9

I know you're not supposed to test private methods, and if it looks like you need to, there might be a class in there waiting to come out.

But, I don't want to have a gazillion classes just so that I can test their public interfaces and I find that for many classes if I just test the public methods I end up having to mock a lot of dependencies and the unit tests are enormous and hard to follow.

I much prefer mocking the private methods when testing the public ones, and mocking external dependencies when testing the private ones.

Am I crazy?

  • A thorough unit test should implicitly cover all private members of a given class, because while you can't call them directly, their behaviour will still have an effect on the output. If they don't then why are they there in the first place? Remember in unit testing what you care about is the result, not how the result was arrived at. – GordonM Jul 30 '18 at 12:05
20

You're partially right - you shouldn't directly test private methods. The private methods on a class should be invoked by one or more of the public methods (perhaps indirectly - a private method called by a public method may invoke other private methods). Therefore, when testing your public methods, you will test your private methods as well. If you have private methods that remain untested, either your test cases are insufficient or the private methods are unused and can be removed.

If you are taking a white-box testing approach, you should consider the implementation details of your private methods when constructing unit tests around your public methods. If you are taking a black-box approach, you shouldn't be testing against any implementation details in either the public or private methods but against the expected behavior.

Personally, I prefer a white-box approach to unit tests. I can craft tests to put the methods and classes under test into different states that cause interesting behavior in my public and private methods and then assert that the results are what I expect.

So - don't mock your private methods. Use them to understand what you need to test in order to provide good coverage of the functionality that you provide. This is especially true at the unit test level.

  • 1
    "don't mock your private methods" yeah, i can understand testing, when you are mocking them you may have crossed over the fine fine line to crazy – Ewan Jul 25 '18 at 15:31
  • Yeah but like I said, my problem with white box testing is that usually mocking all dependencies for public and private methods makes for really big test methods. Any ideas how to address that? – Fran Sevillano Jul 25 '18 at 15:52
  • 7
    @FranSevillano If you have to stub or mock that much, I'd look at your overall design. Something feels off. – Thomas Owens Jul 25 '18 at 15:55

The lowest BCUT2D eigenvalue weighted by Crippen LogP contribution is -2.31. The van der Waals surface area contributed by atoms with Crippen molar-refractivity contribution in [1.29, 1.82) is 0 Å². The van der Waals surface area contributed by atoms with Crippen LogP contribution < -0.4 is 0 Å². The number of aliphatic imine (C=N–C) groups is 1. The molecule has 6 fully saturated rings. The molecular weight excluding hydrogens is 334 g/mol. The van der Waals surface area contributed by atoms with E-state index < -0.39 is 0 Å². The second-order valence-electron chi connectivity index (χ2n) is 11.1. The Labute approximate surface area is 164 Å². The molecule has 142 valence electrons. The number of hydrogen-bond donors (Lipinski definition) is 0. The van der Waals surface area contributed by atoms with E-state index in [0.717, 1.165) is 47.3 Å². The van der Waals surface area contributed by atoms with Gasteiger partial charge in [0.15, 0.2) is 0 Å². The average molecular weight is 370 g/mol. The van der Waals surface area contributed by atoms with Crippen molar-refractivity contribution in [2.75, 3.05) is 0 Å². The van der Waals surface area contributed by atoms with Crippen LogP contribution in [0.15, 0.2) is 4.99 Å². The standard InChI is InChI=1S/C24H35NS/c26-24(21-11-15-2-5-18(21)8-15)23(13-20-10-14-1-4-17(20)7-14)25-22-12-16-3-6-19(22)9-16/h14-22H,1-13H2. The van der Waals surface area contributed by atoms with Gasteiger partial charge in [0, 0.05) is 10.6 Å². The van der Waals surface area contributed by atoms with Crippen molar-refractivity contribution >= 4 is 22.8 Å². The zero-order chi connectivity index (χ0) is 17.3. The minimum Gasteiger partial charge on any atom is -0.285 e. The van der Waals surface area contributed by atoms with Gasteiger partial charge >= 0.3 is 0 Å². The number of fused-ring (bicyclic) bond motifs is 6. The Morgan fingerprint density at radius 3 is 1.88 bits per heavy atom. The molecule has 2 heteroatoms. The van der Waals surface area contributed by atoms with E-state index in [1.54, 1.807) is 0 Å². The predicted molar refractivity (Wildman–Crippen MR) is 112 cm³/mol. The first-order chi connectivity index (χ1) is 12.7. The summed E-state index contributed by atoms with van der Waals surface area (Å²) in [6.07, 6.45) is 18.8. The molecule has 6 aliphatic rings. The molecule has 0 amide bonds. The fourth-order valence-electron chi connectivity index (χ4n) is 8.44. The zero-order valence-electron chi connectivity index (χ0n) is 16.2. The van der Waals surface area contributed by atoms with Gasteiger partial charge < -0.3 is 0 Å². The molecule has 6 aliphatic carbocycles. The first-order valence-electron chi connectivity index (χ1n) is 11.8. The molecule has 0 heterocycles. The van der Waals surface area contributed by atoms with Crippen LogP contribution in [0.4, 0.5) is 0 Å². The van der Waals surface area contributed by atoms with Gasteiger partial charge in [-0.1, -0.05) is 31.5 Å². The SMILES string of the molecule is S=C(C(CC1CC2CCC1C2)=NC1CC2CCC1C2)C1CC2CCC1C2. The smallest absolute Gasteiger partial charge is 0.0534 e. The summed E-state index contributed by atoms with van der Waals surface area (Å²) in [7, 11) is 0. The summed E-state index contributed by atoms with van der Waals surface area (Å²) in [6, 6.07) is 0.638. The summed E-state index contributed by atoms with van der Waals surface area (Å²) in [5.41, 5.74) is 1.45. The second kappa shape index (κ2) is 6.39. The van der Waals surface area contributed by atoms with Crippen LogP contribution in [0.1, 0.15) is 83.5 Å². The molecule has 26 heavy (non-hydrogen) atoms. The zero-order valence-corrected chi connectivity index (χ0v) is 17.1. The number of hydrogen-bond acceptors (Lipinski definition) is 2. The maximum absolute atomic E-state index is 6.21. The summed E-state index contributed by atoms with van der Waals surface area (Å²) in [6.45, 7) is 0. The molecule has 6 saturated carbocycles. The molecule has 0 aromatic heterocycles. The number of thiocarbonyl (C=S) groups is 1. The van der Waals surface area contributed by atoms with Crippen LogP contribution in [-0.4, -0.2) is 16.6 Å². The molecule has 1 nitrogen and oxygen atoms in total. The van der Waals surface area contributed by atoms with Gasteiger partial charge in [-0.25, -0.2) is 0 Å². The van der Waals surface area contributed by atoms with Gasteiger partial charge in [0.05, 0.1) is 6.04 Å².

• A code coverage tool helps with this. – Andy Jul 25 '18 at 21:22
  • 5
    @FranSevillano: There's not many good reasons for a class that does one thing to have tons of dependencies. If you have tons of dependencies, you probably have a God class. – Mooing Duck Jul 26 '18 at 0:29
4

I think this is a very poor idea.

The problem with creating unit tests of private members, is that it fits poorly with the product lifecycle.

The reason you've CHOSEN to make those methods private is that they aren't central to what your classes are trying to do - just helpers in how you currently implement that functionality. As you refactor, those private details are likely candidates to change and will cause friction then with refactoring.

Also, a key difference between public and private members, is that you should be thinking out carefully your public API, and documenting it well, and checking it well (assertions etc). But with a private API, it would be pointless to think out as carefully (a wasted effort since its use is so localized). Putting private methods into unit tests amounts to creating external dependencies on those methods. Meaning the API needs to be stable and well documented (since somebody has to figure out why those unit tests failed if/when they do).

I suggest you:

  • RETHINK whether those methods should be private
  • Write onetime tests (just to make sure its correct now, make it public temporarily so you can test, and then delete the test)
  • Built conditional testing into your implementation using #ifdef, and assertions (tests are only done in debug builds).

A appreciate your inclination to test this functionality and that its hard to get it tested through your current public API. But I personally value modularity more than test coverage.

  • 4